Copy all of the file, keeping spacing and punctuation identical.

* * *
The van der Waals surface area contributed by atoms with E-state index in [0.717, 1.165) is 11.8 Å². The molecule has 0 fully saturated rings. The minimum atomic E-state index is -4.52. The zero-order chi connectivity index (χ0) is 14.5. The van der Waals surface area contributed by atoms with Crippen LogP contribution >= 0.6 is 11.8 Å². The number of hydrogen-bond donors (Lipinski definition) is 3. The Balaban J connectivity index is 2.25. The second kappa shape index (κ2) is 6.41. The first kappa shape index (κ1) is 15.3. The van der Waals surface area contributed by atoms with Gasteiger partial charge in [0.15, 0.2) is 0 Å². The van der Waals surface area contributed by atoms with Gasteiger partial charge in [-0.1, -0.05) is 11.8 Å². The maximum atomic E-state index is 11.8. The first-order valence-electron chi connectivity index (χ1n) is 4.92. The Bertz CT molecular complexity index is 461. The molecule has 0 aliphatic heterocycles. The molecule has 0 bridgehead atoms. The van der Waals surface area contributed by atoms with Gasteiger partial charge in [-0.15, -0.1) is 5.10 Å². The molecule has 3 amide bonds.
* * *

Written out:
The van der Waals surface area contributed by atoms with E-state index in [0.717, 1.165) is 11.8 Å². The molecule has 0 fully saturated rings. The minimum atomic E-state index is -4.52. The zero-order chi connectivity index (χ0) is 14.5. The van der Waals surface area contributed by atoms with Crippen LogP contribution >= 0.6 is 11.8 Å². The number of hydrogen-bond donors (Lipinski definition) is 3. The Balaban J connectivity index is 2.25. The second kappa shape index (κ2) is 6.41. The first kappa shape index (κ1) is 15.3. The van der Waals surface area contributed by atoms with Gasteiger partial charge in [0.15, 0.2) is 0 Å². The van der Waals surface area contributed by atoms with Gasteiger partial charge in [-0.1, -0.05) is 11.8 Å². The maximum atomic E-state index is 11.8. The first-order valence-electron chi connectivity index (χ1n) is 4.92. The Bertz CT molecular complexity index is 461. The molecule has 0 aliphatic heterocycles. The molecule has 0 bridgehead atoms. The van der Waals surface area contributed by atoms with Gasteiger partial charge in [-0.15, -0.1) is 5.10 Å². The molecule has 3 amide bonds.